As Rorris points out, that state funding is actually inflated, as non-recurrent costs such as capital depreciation, NESA (NSW Education Standards Authority) and even some transport costs are included in the funding given to public schools.
What is to be done about this slow-motion educational disaster? There are some flickers of hope from a few of the states and the federal government. The tone of voice about public schools has changed in NSW, Victoria has removed the exemption from payroll tax for private schools with the highest fees, and in the federal budget there was a commitment to lift all schools in Central Australia – teaching some of the neediest children – to their rightful level of SRS. That is surely the very least the budget could do, given the extraordinary expenditure of $17.4 billion on private schools in the next financial year.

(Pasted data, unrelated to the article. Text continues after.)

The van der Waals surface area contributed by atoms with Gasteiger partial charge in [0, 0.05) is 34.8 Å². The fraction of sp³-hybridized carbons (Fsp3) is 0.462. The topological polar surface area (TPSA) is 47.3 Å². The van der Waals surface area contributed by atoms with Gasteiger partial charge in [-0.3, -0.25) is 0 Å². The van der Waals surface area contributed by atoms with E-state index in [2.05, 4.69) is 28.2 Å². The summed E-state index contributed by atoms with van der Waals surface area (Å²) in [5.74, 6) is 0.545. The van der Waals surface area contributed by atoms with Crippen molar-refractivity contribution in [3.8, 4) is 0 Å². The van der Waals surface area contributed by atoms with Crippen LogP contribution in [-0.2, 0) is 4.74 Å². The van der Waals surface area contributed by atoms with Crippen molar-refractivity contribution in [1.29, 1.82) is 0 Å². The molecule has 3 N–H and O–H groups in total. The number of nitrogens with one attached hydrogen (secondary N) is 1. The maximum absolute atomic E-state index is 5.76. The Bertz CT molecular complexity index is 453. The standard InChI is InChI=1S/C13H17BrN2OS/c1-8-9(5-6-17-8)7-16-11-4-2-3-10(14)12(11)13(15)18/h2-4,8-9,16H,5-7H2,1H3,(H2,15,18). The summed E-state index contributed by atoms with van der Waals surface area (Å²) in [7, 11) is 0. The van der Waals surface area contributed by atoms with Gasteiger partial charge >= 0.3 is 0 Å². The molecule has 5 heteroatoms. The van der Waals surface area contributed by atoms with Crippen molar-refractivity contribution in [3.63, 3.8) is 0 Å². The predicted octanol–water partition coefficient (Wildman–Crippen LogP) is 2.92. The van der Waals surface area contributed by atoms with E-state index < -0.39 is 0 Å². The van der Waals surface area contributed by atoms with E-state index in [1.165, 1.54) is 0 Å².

Federal Education Minister Jason Clare is also keenly aware of what he calls “the funding gap” and “the education gap”. “Schools with a lot of children from disadvantaged backgrounds, like the schools I went to, are the emergency wards of Australian education,” Clare says. “Emergency wards have a battery of specialists and machines to save lives. This is what I mean when I say funding is critical, but so is what it is spent on.”
Given the dire effect of Covid-19, public schools are no longer able to rely on the dedication and professionalism of their teaching staff to overcome generational disadvantage, the measurable effect of poverty on children’s brains or the explosion of traumatised families since the pandemic. Everyone I spoke to for this article agreed we must go back to the original intention of the Gonski review into school funding when it was first convened, and implement a transparent, needs-based, sector-blind school funding scheme. Other suggestions include removing public funding entirely from schools charging fees above the average cost of educating a child in a public school.